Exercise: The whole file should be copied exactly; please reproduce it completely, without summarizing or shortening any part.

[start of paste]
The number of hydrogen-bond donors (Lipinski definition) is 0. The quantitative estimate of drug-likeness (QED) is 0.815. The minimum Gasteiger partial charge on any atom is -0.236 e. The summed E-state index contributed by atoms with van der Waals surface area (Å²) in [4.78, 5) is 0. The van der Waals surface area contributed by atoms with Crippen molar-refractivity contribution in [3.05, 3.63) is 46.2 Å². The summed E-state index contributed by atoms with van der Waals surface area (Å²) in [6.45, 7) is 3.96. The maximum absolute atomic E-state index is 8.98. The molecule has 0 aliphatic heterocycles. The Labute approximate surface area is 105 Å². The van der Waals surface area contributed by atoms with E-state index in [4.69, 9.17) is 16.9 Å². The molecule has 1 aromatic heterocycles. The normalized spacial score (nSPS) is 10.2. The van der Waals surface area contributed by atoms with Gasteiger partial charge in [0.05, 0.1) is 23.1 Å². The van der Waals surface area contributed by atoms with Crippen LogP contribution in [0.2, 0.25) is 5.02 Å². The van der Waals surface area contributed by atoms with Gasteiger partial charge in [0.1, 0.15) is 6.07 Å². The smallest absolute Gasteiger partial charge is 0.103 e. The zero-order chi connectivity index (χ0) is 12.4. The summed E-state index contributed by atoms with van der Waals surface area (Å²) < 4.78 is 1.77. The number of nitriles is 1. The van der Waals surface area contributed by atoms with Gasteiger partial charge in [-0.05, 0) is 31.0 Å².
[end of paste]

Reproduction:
The number of hydrogen-bond donors (Lipinski definition) is 0. The quantitative estimate of drug-likeness (QED) is 0.815. The minimum Gasteiger partial charge on any atom is -0.236 e. The summed E-state index contributed by atoms with van der Waals surface area (Å²) in [4.78, 5) is 0. The van der Waals surface area contributed by atoms with Crippen molar-refractivity contribution in [3.05, 3.63) is 46.2 Å². The summed E-state index contributed by atoms with van der Waals surface area (Å²) in [6.45, 7) is 3.96. The maximum absolute atomic E-state index is 8.98. The molecule has 0 aliphatic heterocycles. The Labute approximate surface area is 105 Å². The van der Waals surface area contributed by atoms with E-state index in [4.69, 9.17) is 16.9 Å². The molecule has 1 aromatic heterocycles. The normalized spacial score (nSPS) is 10.2. The van der Waals surface area contributed by atoms with Gasteiger partial charge in [0.05, 0.1) is 23.1 Å². The van der Waals surface area contributed by atoms with Crippen LogP contribution in [0.2, 0.25) is 5.02 Å². The van der Waals surface area contributed by atoms with Gasteiger partial charge in [0.1, 0.15) is 6.07 Å². The smallest absolute Gasteiger partial charge is 0.103 e. The zero-order chi connectivity index (χ0) is 12.4. The summed E-state index contributed by atoms with van der Waals surface area (Å²) < 4.78 is 1.77. The number of nitriles is 1. The van der Waals surface area contributed by atoms with Gasteiger partial charge in [-0.05, 0) is 31.0 Å².